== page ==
After decades of inertia, Connecticut is finally moving to help its thousands of lead-poisoned children and prevent thousands of other young children from being damaged by the widespread neurotoxin. The state will direct most of its efforts — and most of $30 million in federal money — toward its cities, whose children have borne the brunt of this epidemic. In announcing the allocation recently, Gov. Ned Lamont pointed to lead’s “catastrophic” effects on children’s health and development, noting that lead poisoning is “a problem that impacts most deeply minority and disadvantaged communities of our state.” Nearly half of the 1,024 children reported as lead poisoned in 2020 lived in New Haven, Bridgeport, Waterbury, Hartford, or other cities, according to state Department of Public Health numbers. The more enduring thrust of the state’s new actions, however, is the strengthening of its outdated lead laws, starting in 2023.
More than 1,000 Connecticut children under age 6 were reported poisoned by lead in 2020, according to a report released this week by the state Department of Public Health (DPH). Of the children tested that year, 649 were new cases. As has been the case for many years, nearly half of the 1,024 lead-poisoned children lived in the state’s cities. New Haven had the highest number of lead-poisoned children, with 171, followed by Bridgeport, 148; Waterbury, 81; Hartford, 71; and Meriden, 35. These five cities had 49% of all lead-poisoned children in Connecticut in 2020.
On paper, the social worker’s role at public K-12 schools is straightforward: to support a caseload of students with special needs to thrive in often-challenging academic setting. But ask a social worker employed in a public school these days, and they’re likely to tell a much different story. For social worker Jara Rijs, who works at Windham Center School, where more than half of its pre-K through fifth-grade students qualify for subsidized lunch, the job responsibilities bleed well beyond the job description, particularly since the pandemic hit. As many in her school community face trauma either induced or exacerbated by the pandemic, Rijs says she considers every one of the estimated 250 students at her elementary school part of her caseload. Beyond providing clinical support to students with individual education plans, in a given day, Rijs might also meet with a student struggling with a family loss or divorce, connect to a community health agency to check availability, lead a staff discussion on self-care, or even don the school’s “froggy” mascot costume—a symbol of the school’s “Froggy Four” character development program.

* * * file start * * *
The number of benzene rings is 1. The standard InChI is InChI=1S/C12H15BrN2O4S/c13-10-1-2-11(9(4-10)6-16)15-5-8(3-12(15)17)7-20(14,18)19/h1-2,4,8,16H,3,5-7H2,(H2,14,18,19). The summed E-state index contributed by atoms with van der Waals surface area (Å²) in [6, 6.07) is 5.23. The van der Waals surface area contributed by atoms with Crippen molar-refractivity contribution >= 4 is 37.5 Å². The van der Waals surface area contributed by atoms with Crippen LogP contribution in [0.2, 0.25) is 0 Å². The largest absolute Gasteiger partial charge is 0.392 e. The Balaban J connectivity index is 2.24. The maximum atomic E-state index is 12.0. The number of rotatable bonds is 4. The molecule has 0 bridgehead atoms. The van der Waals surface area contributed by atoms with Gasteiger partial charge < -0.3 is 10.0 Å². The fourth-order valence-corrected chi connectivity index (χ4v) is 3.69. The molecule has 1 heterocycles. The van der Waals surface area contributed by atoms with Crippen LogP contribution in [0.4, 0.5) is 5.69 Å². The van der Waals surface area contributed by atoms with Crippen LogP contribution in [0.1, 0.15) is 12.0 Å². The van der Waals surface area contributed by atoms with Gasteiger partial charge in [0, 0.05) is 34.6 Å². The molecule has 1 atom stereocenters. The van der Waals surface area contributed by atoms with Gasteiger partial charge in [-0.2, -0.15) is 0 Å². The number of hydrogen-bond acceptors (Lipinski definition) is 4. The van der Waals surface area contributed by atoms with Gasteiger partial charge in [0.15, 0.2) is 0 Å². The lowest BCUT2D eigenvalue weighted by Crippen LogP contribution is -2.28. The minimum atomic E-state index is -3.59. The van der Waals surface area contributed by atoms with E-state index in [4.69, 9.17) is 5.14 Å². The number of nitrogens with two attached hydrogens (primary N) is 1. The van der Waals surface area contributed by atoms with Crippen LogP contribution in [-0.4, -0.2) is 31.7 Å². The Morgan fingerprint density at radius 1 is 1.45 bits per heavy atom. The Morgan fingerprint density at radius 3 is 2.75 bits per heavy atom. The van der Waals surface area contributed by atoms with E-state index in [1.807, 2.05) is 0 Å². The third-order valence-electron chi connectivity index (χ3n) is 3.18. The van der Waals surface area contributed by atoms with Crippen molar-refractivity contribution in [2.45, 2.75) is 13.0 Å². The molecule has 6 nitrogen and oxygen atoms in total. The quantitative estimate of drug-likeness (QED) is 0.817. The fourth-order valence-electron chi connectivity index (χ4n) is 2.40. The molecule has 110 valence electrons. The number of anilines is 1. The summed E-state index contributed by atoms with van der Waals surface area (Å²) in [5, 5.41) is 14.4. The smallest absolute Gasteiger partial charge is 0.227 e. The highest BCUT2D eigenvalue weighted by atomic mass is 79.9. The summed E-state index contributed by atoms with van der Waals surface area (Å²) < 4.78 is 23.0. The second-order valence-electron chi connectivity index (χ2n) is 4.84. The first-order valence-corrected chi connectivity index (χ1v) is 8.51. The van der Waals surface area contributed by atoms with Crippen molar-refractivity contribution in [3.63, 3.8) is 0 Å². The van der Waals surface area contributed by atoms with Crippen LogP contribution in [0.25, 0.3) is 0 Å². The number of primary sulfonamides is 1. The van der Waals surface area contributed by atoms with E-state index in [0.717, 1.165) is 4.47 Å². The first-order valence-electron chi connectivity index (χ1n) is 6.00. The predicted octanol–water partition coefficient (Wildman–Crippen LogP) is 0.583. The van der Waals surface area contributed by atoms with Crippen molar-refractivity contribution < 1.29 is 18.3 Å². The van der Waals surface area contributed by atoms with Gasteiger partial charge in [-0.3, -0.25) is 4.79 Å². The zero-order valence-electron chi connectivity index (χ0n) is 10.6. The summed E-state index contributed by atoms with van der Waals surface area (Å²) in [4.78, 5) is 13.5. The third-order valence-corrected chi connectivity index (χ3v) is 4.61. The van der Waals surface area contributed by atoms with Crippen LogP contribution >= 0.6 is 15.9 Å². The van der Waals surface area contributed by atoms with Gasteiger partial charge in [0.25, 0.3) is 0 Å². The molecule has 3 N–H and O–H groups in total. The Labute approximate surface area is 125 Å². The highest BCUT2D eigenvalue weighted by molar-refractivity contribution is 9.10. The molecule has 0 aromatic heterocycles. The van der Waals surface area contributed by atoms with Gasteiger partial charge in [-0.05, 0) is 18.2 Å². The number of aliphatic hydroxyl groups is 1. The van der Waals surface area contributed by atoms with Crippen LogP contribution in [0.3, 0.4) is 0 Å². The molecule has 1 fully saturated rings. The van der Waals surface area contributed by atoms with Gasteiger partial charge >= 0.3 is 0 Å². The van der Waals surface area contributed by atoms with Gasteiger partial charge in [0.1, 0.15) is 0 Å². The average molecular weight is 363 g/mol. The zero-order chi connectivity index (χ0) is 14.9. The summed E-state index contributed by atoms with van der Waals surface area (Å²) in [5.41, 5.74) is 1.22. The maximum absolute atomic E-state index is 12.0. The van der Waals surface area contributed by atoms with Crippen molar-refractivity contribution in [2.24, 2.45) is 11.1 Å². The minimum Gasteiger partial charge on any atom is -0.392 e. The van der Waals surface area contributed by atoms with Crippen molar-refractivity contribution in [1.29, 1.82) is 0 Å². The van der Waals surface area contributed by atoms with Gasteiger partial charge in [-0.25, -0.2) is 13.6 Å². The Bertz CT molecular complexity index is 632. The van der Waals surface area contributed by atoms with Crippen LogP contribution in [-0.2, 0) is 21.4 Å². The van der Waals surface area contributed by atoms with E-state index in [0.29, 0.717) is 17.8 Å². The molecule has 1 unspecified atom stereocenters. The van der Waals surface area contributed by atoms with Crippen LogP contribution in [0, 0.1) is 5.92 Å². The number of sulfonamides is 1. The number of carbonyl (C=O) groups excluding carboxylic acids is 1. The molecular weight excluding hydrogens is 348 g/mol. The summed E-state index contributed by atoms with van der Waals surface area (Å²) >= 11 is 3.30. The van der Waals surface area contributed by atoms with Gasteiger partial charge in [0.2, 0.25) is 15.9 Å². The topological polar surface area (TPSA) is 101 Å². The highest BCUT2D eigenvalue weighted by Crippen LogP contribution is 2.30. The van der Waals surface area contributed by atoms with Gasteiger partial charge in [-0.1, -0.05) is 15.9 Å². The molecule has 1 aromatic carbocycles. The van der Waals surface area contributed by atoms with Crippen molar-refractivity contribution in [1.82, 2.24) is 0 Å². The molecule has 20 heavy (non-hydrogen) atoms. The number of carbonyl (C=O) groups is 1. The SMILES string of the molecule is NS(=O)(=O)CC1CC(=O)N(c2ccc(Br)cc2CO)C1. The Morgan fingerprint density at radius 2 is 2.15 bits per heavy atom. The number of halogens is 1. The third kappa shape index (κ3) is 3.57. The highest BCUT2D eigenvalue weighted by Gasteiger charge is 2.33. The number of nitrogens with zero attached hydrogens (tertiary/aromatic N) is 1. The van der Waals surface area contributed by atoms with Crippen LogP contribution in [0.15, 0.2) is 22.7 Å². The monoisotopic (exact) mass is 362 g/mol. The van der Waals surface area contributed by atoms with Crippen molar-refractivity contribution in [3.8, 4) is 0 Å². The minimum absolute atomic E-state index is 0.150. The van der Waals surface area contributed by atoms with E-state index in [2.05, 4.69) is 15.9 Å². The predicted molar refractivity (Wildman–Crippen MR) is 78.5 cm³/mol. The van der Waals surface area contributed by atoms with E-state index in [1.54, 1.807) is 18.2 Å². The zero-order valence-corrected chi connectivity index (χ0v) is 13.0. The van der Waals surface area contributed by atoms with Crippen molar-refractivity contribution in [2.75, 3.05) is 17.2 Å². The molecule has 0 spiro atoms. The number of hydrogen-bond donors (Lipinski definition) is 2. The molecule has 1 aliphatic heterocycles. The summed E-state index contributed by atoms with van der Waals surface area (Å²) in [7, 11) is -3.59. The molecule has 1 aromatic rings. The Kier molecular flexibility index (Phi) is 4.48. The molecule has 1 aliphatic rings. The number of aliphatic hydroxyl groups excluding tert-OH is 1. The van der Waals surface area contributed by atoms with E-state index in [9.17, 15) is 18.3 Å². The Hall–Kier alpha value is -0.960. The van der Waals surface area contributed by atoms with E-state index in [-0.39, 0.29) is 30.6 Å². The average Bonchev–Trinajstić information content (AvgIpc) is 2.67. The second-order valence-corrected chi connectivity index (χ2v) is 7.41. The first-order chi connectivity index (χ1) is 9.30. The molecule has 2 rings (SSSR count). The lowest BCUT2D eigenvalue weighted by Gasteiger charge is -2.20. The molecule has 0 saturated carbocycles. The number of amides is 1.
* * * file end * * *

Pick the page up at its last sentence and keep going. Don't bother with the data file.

The Community Health Center Inc. set up shop inside the Boys and Girls Club of Greater Waterbury on a Friday in mid-July. Armed with 24 doses of the Pfizer COVID-19 vaccine, the team of six staff and volunteers sat ready for patients from 9 a.m. to 12 p.m.
Not one person showed up. The turnout was not surprising, according to the vaccination site leader and nurses at the mobile clinic. Last month, new vaccinations across Connecticut fell to the lowest numbers since January, a predictable outcome when nearly 65% of the total state population has received at least one vaccine dose. But in Waterbury, only 46% of residents are fully vaccinated against the coronavirus.
A total of 1,665 Connecticut children under age 6 had lead poisoning in 2017, a drop of almost 17% from the year before and the largest one-year decrease in five years, according to a just-released report from the state Department of Public Health (DPH). But more children showed higher levels of the toxin in their blood than in 2016, the report says. In 2016, there were 105 children whose blood lead level was 20 micrograms per deciliter of blood or higher, at least four times the measure at which they’re considered poisoned. In 2017, the number had risen to 120 children. DPH epidemiologist Tsui-Min Hung said the improved overall numbers were at least partially due to the department’s more aggressive prevention activities, which 42 local health departments took advantage of, as well a social media campaign.
Nearly 1,400 new cases of lead-poisoned children under age 6 were reported in Connecticut in 2015, a slight drop from the year before, but more children showed higher levels of poisoning. A child whose blood test shows 5 micrograms of lead per deciliter or higher is considered poisoned. The 2015 numbers show 98 new cases of children with lead levels of 20 micrograms or higher, four times the threshold number and a 32 percent jump from 2014. “We cannot, with any certainty, explain why this is the case,” said Krista M. Veneziano, coordinator of the Connecticut Department of Public Health’s (DPH’s) Lead, Radon, and Healthy Homes Program, about the disproportionately larger numbers of higher toxicity. Exposure to lead can damage cognitive ability, including a measurable and irreversible loss in IQ points.
Arrests in Connecticut schools dropped 13.5 percent from 2008 to 2011, but hundreds of the arrests made in 2011 were for minor policy violations such as throwing erasers, shouting, or leaving class without permission, a new report says. The report by Connecticut Voices for Children – the first comprehensive study of its kind in the state – also found significant racial disparities in arrest rates: Black students were 3.7 times more likely to be arrested than white students, and Hispanic students were 3.2 times more likely. “The overall number of arrests have declined, which is an encouraging trend,” said Sarah Esty, the report’s author and a former policy fellow of Voices for Children. “However, there remains a great deal of work to be done in terms of students being arrested for behaviors that likely could have been handled without police involvement . .